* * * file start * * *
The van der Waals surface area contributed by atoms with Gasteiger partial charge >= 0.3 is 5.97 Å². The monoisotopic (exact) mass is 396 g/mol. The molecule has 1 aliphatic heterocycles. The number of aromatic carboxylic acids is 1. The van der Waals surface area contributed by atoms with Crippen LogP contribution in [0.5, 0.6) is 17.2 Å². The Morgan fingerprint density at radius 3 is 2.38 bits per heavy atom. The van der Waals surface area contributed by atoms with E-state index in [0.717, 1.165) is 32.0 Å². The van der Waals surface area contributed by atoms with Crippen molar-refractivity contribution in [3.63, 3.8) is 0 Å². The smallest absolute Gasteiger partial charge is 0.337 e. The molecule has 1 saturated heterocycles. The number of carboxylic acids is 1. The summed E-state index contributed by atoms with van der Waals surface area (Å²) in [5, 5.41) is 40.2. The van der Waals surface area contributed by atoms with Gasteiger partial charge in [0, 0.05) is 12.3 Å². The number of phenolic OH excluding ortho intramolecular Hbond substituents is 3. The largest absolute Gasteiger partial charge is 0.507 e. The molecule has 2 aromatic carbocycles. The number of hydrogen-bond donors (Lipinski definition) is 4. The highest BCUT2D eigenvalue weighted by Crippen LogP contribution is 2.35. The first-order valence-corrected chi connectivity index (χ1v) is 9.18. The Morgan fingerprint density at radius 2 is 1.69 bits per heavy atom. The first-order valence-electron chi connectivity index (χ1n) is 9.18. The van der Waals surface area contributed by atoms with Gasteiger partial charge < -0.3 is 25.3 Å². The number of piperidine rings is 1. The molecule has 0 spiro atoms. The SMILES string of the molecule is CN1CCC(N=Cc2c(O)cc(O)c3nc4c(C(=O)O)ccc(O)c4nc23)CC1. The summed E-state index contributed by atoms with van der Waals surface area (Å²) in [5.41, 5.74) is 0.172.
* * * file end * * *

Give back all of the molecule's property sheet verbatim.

The van der Waals surface area contributed by atoms with Gasteiger partial charge >= 0.3 is 5.97 Å². The monoisotopic (exact) mass is 396 g/mol. The molecule has 1 aliphatic heterocycles. The number of aromatic carboxylic acids is 1. The van der Waals surface area contributed by atoms with Crippen LogP contribution in [0.5, 0.6) is 17.2 Å². The Morgan fingerprint density at radius 3 is 2.38 bits per heavy atom. The van der Waals surface area contributed by atoms with E-state index in [0.717, 1.165) is 32.0 Å². The van der Waals surface area contributed by atoms with Crippen molar-refractivity contribution in [3.63, 3.8) is 0 Å². The smallest absolute Gasteiger partial charge is 0.337 e. The molecule has 1 saturated heterocycles. The number of carboxylic acids is 1. The summed E-state index contributed by atoms with van der Waals surface area (Å²) in [5, 5.41) is 40.2. The van der Waals surface area contributed by atoms with Gasteiger partial charge in [0, 0.05) is 12.3 Å². The number of phenolic OH excluding ortho intramolecular Hbond substituents is 3. The largest absolute Gasteiger partial charge is 0.507 e. The molecule has 2 aromatic carbocycles. The number of hydrogen-bond donors (Lipinski definition) is 4. The highest BCUT2D eigenvalue weighted by Crippen LogP contribution is 2.35. The first-order valence-corrected chi connectivity index (χ1v) is 9.18. The Morgan fingerprint density at radius 2 is 1.69 bits per heavy atom. The first-order valence-electron chi connectivity index (χ1n) is 9.18. The van der Waals surface area contributed by atoms with Gasteiger partial charge < -0.3 is 25.3 Å². The number of piperidine rings is 1. The molecule has 0 spiro atoms. The SMILES string of the molecule is CN1CCC(N=Cc2c(O)cc(O)c3nc4c(C(=O)O)ccc(O)c4nc23)CC1. The summed E-state index contributed by atoms with van der Waals surface area (Å²) in [5.41, 5.74) is 0.172.